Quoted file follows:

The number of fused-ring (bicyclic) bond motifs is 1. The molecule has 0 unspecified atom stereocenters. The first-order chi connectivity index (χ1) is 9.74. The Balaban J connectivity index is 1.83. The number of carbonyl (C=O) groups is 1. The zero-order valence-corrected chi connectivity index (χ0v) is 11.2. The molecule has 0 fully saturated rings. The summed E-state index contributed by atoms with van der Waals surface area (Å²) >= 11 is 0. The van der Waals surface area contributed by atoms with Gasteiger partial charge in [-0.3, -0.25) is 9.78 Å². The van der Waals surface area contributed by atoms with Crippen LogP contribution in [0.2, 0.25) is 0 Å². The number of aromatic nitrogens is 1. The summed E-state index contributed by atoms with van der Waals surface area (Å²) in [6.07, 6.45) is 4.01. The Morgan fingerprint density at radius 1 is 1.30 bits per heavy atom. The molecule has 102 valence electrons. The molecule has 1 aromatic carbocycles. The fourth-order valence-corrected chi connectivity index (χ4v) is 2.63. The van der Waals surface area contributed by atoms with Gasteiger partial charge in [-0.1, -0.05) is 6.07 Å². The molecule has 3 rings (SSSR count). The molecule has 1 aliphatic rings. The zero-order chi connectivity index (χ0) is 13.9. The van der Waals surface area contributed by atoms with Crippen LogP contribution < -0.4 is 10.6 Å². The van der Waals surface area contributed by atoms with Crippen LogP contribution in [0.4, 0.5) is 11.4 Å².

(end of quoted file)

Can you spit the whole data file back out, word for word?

The number of fused-ring (bicyclic) bond motifs is 1. The molecule has 0 unspecified atom stereocenters. The first-order chi connectivity index (χ1) is 9.74. The Balaban J connectivity index is 1.83. The number of carbonyl (C=O) groups is 1. The zero-order valence-corrected chi connectivity index (χ0v) is 11.2. The molecule has 0 fully saturated rings. The summed E-state index contributed by atoms with van der Waals surface area (Å²) >= 11 is 0. The van der Waals surface area contributed by atoms with Gasteiger partial charge in [-0.3, -0.25) is 9.78 Å². The van der Waals surface area contributed by atoms with Crippen LogP contribution in [0.2, 0.25) is 0 Å². The number of aromatic nitrogens is 1. The summed E-state index contributed by atoms with van der Waals surface area (Å²) in [6.07, 6.45) is 4.01. The Morgan fingerprint density at radius 1 is 1.30 bits per heavy atom. The molecule has 102 valence electrons. The molecule has 1 aromatic carbocycles. The fourth-order valence-corrected chi connectivity index (χ4v) is 2.63. The van der Waals surface area contributed by atoms with Gasteiger partial charge in [-0.1, -0.05) is 6.07 Å². The molecule has 3 rings (SSSR count). The molecule has 1 aliphatic rings. The zero-order chi connectivity index (χ0) is 13.9. The van der Waals surface area contributed by atoms with Crippen LogP contribution < -0.4 is 10.6 Å². The van der Waals surface area contributed by atoms with Crippen LogP contribution in [0.4, 0.5) is 11.4 Å².